My advice is not to dwell on the differences between your Russian classes in the US and Russian classes here. Take advantage of the opportunity of being in a fully-immersive classroom, and don’t get too discouraged if you aren’t doing as well here as you do at home. Also, take notes! At my university, I never took notes in class because the book provided everything we needed. That is not the case with the book the London School uses. You will need to take notes, particularly on the new vocabulary, which will be used throughout the lesson.
Food and Water
If you’re imagining that something other than a carb-heavy, bland diet is easily accessible at the school, you should change your expectations. The local food is rarely spiced, even according to Midwestern US standards. The school serves rice daily and never fails to have bread. Meals that consist entirely of brown and yellow foods is normal. Meals that consist of colorful dishes require finding a restaurant or, more likely, making your own food. That being said, I don’t think the food here is bad. I consider myself to be a bit of a picky eater, but I still always find something to eat. There are plenty of places to go out to eat, especially if you’re willing to travel to the Ala-Too Square area. If you have dietary restrictions (such as being a vegetarian or lactose intolerant) you will by no means starve. However, the contents of food are not advertised clearly, so it is not possible to always be sure what is in the food.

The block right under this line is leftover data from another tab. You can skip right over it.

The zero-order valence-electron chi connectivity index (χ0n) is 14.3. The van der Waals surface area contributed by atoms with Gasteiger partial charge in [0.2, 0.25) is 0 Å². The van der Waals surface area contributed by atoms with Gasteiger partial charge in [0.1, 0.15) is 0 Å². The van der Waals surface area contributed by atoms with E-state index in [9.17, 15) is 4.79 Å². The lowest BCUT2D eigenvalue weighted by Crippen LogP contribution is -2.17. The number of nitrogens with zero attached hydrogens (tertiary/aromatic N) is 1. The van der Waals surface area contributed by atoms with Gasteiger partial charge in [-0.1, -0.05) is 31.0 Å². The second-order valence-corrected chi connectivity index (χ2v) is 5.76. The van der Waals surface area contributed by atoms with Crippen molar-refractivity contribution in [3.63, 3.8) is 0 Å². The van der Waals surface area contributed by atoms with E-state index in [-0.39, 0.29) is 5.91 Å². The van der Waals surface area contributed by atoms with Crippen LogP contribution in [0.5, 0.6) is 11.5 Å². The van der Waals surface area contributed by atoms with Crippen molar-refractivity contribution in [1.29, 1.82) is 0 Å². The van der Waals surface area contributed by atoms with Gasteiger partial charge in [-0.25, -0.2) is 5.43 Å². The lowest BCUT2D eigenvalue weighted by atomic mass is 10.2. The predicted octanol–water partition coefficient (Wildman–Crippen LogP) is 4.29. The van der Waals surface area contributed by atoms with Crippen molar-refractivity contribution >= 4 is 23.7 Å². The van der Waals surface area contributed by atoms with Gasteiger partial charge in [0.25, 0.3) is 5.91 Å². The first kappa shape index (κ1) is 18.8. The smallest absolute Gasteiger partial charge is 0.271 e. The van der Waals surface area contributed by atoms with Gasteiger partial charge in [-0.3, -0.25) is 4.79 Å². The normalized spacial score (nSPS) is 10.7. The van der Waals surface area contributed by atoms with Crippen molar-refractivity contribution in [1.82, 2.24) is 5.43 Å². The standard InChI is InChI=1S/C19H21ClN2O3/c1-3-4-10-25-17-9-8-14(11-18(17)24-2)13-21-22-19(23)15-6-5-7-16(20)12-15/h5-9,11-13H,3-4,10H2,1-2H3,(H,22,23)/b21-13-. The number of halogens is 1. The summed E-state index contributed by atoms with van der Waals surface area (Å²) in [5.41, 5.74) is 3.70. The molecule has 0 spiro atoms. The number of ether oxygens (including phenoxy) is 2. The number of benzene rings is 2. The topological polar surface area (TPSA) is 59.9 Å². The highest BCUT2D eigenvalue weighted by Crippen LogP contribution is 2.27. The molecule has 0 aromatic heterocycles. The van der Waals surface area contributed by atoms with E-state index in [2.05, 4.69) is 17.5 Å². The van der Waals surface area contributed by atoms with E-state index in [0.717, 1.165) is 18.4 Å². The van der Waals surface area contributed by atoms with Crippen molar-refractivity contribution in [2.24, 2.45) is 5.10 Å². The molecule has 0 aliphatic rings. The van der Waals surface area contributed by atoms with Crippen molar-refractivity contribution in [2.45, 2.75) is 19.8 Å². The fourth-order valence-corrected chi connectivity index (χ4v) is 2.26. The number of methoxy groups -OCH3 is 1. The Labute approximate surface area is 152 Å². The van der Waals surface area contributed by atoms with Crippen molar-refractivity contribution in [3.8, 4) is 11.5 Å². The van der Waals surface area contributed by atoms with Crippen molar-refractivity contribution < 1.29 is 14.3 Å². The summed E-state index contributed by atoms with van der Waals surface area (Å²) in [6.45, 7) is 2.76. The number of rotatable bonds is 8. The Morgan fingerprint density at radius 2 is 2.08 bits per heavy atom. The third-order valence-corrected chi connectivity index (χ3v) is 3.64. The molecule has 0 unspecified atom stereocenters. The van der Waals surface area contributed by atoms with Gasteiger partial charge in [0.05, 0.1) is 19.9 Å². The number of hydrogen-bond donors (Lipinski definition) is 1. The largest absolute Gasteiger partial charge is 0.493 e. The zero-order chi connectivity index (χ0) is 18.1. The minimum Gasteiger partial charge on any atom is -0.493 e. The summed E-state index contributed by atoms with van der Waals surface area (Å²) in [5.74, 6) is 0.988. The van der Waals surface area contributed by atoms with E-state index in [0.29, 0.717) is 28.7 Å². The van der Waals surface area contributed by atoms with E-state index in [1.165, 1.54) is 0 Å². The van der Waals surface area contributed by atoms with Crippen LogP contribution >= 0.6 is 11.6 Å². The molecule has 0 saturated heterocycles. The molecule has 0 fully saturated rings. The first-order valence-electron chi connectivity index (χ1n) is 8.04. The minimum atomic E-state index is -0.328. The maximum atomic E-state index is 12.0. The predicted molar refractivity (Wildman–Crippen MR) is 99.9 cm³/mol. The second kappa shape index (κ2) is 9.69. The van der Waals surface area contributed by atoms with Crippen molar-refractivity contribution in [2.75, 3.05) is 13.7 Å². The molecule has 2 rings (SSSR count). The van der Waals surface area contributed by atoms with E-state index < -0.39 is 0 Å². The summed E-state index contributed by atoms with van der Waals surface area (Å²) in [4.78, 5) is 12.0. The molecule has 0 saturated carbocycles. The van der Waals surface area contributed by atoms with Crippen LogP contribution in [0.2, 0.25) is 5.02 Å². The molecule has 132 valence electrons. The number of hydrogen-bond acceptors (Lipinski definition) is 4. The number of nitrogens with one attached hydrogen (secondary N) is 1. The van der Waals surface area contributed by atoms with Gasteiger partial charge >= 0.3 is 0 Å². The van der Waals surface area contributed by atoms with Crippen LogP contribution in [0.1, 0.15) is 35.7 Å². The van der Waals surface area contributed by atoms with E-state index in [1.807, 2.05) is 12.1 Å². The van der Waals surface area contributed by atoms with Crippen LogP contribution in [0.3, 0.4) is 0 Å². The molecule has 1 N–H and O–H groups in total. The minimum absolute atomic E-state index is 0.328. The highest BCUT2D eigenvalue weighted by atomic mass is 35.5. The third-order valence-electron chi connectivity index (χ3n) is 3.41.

Not all of the water is safe to drink in Kyrgyzstan. The water from the tap should be safe from most places in Bishkek, but it’s best to err on the side of caution and buy bottled water or a water filter. Buying a water filter is cheap (about 400 som or $6), especially if you split the cost with roommates. When travelling outside of the city, always drink bottled water. Also, you’ll want to bring hand sanitizer. It’s crucial when going on excursions outside of the city because most bathrooms will be pit toilets, so no sinks!
As I mentioned previously, older women are at the top of the social ladder here. Beyond respecting the elderly, there are some additional social norms that I was not taught at orientation. The main one: don’t smile at people on the streets. This was really difficult for me the first couple of days. You don’t have to keep your head down or glare, but avoid smiling at strangers for no reason, especially if you’re a woman acknowledging a man.
Customer service is not as polite and friendly as in some places in the US. Some workers, particularly grocery clerks, can appear rude, while others greet you and smile. But don’t be mad if your waiter doesn’t treat you like an American waiter would. The service at restaurants is also much slower, so avoid eating out at a new place if you’re on a tight schedule.